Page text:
New Mexico Interstate Stream Commission discusses next 50 years of water management
AZTEC — Climate change will both decrease water supplies and increase demand, and the New Mexico Interstate Stream Commission hopes a 50-year water plan will provide the tools and resources needed to navigate the future.
This water plan, which is currently in the first phase of work, is among the Gov. Michelle Lujan Grisham's priorities.
A study session on Feb. 18 provided the ISC commissioners with background on water planning in New Mexico, from the 19th century belief that rain would come if the land was farmed to the 2018 water plan that highlighted work needed in New Mexico’s 16 water planning regions.
The 50-year water plan will likely be completed in 2022. The ISC is supposed to learn more about it during the March study session.
Regions with limited aquifers rely almost entirely on surface water. Lucia Sanchez, the ISC's water planning program manager, gave the San Juan River basin as an example of one of those areas. Meanwhile, there are other regions of the state with no surface water. In those regions, they rely almost entirely on groundwater. Sanchez highlighted Lea County as an example of an area that relies on groundwater.
Looking to the future, Sanchez said there is a projected gap in supplies even without accounting for climate change in regions that rely heavily on groundwater. Under a drought scenario, she said all regions of the state will be impacted.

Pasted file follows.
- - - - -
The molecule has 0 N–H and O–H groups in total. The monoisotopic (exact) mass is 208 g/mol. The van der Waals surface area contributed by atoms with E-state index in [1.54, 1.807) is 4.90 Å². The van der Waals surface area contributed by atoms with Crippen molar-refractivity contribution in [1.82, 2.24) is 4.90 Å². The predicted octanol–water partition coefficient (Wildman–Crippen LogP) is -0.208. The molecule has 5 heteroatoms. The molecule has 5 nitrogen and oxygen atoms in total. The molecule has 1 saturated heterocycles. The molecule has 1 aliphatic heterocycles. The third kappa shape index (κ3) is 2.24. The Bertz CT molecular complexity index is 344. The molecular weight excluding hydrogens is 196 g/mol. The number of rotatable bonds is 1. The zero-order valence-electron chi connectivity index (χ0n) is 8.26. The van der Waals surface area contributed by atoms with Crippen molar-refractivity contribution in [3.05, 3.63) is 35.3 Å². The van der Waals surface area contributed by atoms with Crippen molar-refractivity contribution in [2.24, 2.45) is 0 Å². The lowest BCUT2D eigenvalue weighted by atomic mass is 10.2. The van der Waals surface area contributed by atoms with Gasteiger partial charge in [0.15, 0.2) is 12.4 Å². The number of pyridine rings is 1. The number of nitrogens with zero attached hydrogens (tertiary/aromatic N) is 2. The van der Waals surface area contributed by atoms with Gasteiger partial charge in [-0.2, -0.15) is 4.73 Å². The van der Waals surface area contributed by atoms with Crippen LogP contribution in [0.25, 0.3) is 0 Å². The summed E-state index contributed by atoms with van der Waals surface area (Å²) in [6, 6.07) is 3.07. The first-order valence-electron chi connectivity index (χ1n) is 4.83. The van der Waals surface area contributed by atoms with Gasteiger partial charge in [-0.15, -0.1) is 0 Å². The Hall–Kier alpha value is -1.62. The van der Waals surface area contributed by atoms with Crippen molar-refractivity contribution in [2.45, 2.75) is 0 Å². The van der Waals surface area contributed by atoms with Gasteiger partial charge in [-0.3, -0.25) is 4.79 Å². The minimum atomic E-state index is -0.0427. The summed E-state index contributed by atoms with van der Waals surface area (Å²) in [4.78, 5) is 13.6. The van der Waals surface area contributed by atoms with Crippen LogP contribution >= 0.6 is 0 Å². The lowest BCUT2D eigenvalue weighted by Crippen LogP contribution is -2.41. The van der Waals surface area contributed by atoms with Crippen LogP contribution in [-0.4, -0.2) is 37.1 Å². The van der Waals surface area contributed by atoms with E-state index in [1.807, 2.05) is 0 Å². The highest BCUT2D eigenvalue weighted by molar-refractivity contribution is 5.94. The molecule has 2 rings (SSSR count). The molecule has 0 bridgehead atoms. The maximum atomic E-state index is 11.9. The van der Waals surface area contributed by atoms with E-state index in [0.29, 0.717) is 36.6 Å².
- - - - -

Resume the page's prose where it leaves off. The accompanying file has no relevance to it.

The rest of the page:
Giving directions without a destination
Most of the comments from ISC commissioners during the study session focused on climate change and balancing long-range planning with immediate needs.
"I almost feel like a state water plan is like somebody asking for directions and that's easy enough to come up with if you know where the destination is," said Commissioner Aron Balok. "And I feel like we've been asked to come up with directions but haven't been given the destination, where we want to arrive."
He explained that New Mexico uses prior appropriation doctrine to react to scarcity. That means the oldest water rights have priority if there is a shortage. Balok said a state water plan should look at alternatives to prior appropriation.
"I think it should always be viewed from that backstop," he said. "If nothing is done, then prior appropriation is going to handle that. In my mind, the increase in population creating different water demands is going to create a move from agriculture to more industrial and municipal uses."
He asked if there is a consensus among water planners that there is a destination or objective, such as wanting to avoid certain outcomes.
State Engineer John D'Antonio said Balok's analogy to trying to give directions without knowing a destination is a good analogy for what the natural resource agencies are dealing with today.
"It's impossible to refute that temperatures are warming, water supplies are shrinking," he said.
He said the natural resource agencies are trying to figure out how to get to a destination and there are several bills in the Legislature that try to accomplish that goal.
Commissioner Greg Carrasco said it is easier to project future water supplies than to predict what the demand will be for water in 50 years.
Hannah Grover covers government for The Daily Times. She can be reached at 505-564-4652 or via email at email@example.com.
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